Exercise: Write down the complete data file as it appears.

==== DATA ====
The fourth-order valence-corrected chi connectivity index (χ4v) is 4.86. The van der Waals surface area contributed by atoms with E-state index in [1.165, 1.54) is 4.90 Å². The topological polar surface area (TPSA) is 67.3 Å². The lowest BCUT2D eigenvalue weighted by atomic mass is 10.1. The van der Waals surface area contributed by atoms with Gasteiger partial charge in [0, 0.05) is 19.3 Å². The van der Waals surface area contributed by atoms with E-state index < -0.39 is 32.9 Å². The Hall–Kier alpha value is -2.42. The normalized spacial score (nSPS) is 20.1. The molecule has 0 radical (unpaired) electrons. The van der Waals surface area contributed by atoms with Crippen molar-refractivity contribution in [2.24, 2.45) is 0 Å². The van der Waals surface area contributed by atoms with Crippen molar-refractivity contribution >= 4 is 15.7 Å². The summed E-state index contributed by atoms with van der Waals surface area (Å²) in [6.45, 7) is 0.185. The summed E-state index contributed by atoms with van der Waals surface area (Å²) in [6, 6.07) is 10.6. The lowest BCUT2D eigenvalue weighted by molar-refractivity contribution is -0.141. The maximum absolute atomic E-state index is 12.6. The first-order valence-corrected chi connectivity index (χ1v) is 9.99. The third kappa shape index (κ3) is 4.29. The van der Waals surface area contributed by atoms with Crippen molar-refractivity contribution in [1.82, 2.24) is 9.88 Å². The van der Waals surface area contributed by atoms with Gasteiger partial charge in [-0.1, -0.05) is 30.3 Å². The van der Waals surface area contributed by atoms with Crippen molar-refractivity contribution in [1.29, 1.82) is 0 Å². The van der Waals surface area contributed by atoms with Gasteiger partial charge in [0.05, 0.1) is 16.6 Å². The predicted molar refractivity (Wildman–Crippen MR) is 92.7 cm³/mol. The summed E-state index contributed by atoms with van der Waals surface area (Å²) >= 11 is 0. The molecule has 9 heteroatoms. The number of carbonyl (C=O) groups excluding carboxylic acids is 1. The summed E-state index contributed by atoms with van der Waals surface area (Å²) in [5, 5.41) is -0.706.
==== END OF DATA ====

The fourth-order valence-corrected chi connectivity index (χ4v) is 4.86. The van der Waals surface area contributed by atoms with E-state index in [1.165, 1.54) is 4.90 Å². The topological polar surface area (TPSA) is 67.3 Å². The lowest BCUT2D eigenvalue weighted by atomic mass is 10.1. The van der Waals surface area contributed by atoms with Gasteiger partial charge in [0, 0.05) is 19.3 Å². The van der Waals surface area contributed by atoms with E-state index < -0.39 is 32.9 Å². The Hall–Kier alpha value is -2.42. The normalized spacial score (nSPS) is 20.1. The molecule has 0 radical (unpaired) electrons. The van der Waals surface area contributed by atoms with Crippen molar-refractivity contribution in [2.24, 2.45) is 0 Å². The van der Waals surface area contributed by atoms with Crippen molar-refractivity contribution >= 4 is 15.7 Å². The summed E-state index contributed by atoms with van der Waals surface area (Å²) in [6.45, 7) is 0.185. The summed E-state index contributed by atoms with van der Waals surface area (Å²) in [6, 6.07) is 10.6. The lowest BCUT2D eigenvalue weighted by molar-refractivity contribution is -0.141. The maximum absolute atomic E-state index is 12.6. The first-order valence-corrected chi connectivity index (χ1v) is 9.99. The third kappa shape index (κ3) is 4.29. The van der Waals surface area contributed by atoms with Crippen molar-refractivity contribution in [1.82, 2.24) is 9.88 Å². The van der Waals surface area contributed by atoms with Gasteiger partial charge in [-0.1, -0.05) is 30.3 Å². The van der Waals surface area contributed by atoms with Crippen molar-refractivity contribution in [1.29, 1.82) is 0 Å². The van der Waals surface area contributed by atoms with Gasteiger partial charge in [0.05, 0.1) is 16.6 Å². The predicted molar refractivity (Wildman–Crippen MR) is 92.7 cm³/mol. The summed E-state index contributed by atoms with van der Waals surface area (Å²) >= 11 is 0. The molecule has 9 heteroatoms. The number of carbonyl (C=O) groups excluding carboxylic acids is 1. The summed E-state index contributed by atoms with van der Waals surface area (Å²) in [5, 5.41) is -0.706.